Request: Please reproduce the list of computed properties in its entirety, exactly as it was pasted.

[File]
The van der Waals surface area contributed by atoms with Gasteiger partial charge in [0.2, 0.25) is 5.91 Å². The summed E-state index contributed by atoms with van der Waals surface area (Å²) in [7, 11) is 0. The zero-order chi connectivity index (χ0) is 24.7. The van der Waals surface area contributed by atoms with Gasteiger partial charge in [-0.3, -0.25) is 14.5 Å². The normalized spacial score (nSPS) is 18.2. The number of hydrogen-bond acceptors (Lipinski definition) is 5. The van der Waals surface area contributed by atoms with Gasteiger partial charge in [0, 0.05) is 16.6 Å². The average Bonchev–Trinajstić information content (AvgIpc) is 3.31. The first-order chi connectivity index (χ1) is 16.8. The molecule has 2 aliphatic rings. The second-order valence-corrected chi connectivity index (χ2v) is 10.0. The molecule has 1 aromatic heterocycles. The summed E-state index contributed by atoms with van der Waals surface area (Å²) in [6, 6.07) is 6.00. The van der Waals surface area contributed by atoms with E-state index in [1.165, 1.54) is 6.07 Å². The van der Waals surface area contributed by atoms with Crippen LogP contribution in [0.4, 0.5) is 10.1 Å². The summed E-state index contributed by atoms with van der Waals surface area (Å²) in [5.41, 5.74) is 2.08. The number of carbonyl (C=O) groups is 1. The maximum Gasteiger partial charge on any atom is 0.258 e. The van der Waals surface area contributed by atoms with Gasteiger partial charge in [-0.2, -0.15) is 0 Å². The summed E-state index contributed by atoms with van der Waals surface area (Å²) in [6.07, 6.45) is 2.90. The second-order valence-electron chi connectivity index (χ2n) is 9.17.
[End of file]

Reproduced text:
The van der Waals surface area contributed by atoms with Gasteiger partial charge in [0.2, 0.25) is 5.91 Å². The summed E-state index contributed by atoms with van der Waals surface area (Å²) in [7, 11) is 0. The zero-order chi connectivity index (χ0) is 24.7. The van der Waals surface area contributed by atoms with Gasteiger partial charge in [-0.3, -0.25) is 14.5 Å². The normalized spacial score (nSPS) is 18.2. The number of hydrogen-bond acceptors (Lipinski definition) is 5. The van der Waals surface area contributed by atoms with Gasteiger partial charge in [0, 0.05) is 16.6 Å². The average Bonchev–Trinajstić information content (AvgIpc) is 3.31. The first-order chi connectivity index (χ1) is 16.8. The molecule has 2 aliphatic rings. The second-order valence-corrected chi connectivity index (χ2v) is 10.0. The molecule has 1 aromatic heterocycles. The summed E-state index contributed by atoms with van der Waals surface area (Å²) in [6, 6.07) is 6.00. The van der Waals surface area contributed by atoms with E-state index in [1.165, 1.54) is 6.07 Å². The van der Waals surface area contributed by atoms with Crippen LogP contribution in [0.4, 0.5) is 10.1 Å². The summed E-state index contributed by atoms with van der Waals surface area (Å²) in [5.41, 5.74) is 2.08. The number of carbonyl (C=O) groups is 1. The maximum Gasteiger partial charge on any atom is 0.258 e. The van der Waals surface area contributed by atoms with Gasteiger partial charge in [-0.2, -0.15) is 0 Å². The summed E-state index contributed by atoms with van der Waals surface area (Å²) in [6.07, 6.45) is 2.90. The second-order valence-electron chi connectivity index (χ2n) is 9.17.